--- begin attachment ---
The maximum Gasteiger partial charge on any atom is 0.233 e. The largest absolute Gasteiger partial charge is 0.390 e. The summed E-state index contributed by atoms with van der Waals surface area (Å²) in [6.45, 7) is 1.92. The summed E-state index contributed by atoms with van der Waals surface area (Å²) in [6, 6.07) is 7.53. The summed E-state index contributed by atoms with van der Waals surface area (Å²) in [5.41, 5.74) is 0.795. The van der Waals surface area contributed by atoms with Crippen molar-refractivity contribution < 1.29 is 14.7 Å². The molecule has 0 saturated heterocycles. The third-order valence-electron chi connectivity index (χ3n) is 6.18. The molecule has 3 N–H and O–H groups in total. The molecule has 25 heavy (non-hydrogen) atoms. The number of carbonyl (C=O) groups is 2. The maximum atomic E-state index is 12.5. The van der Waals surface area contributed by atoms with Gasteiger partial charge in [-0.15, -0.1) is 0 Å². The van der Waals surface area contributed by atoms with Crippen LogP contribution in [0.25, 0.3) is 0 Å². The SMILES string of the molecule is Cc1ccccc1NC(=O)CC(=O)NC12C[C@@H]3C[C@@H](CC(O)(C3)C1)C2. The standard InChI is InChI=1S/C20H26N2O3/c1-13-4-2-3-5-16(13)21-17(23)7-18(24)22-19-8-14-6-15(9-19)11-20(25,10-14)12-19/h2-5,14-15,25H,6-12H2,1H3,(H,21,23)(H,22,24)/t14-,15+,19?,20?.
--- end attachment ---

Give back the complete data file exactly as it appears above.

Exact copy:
The maximum Gasteiger partial charge on any atom is 0.233 e. The largest absolute Gasteiger partial charge is 0.390 e. The summed E-state index contributed by atoms with van der Waals surface area (Å²) in [6.45, 7) is 1.92. The summed E-state index contributed by atoms with van der Waals surface area (Å²) in [6, 6.07) is 7.53. The summed E-state index contributed by atoms with van der Waals surface area (Å²) in [5.41, 5.74) is 0.795. The van der Waals surface area contributed by atoms with Crippen molar-refractivity contribution < 1.29 is 14.7 Å². The molecule has 0 saturated heterocycles. The third-order valence-electron chi connectivity index (χ3n) is 6.18. The molecule has 3 N–H and O–H groups in total. The molecule has 25 heavy (non-hydrogen) atoms. The number of carbonyl (C=O) groups is 2. The maximum atomic E-state index is 12.5. The van der Waals surface area contributed by atoms with Gasteiger partial charge in [-0.15, -0.1) is 0 Å². The van der Waals surface area contributed by atoms with Crippen LogP contribution in [0.25, 0.3) is 0 Å². The SMILES string of the molecule is Cc1ccccc1NC(=O)CC(=O)NC12C[C@@H]3C[C@@H](CC(O)(C3)C1)C2. The standard InChI is InChI=1S/C20H26N2O3/c1-13-4-2-3-5-16(13)21-17(23)7-18(24)22-19-8-14-6-15(9-19)11-20(25,10-14)12-19/h2-5,14-15,25H,6-12H2,1H3,(H,21,23)(H,22,24)/t14-,15+,19?,20?.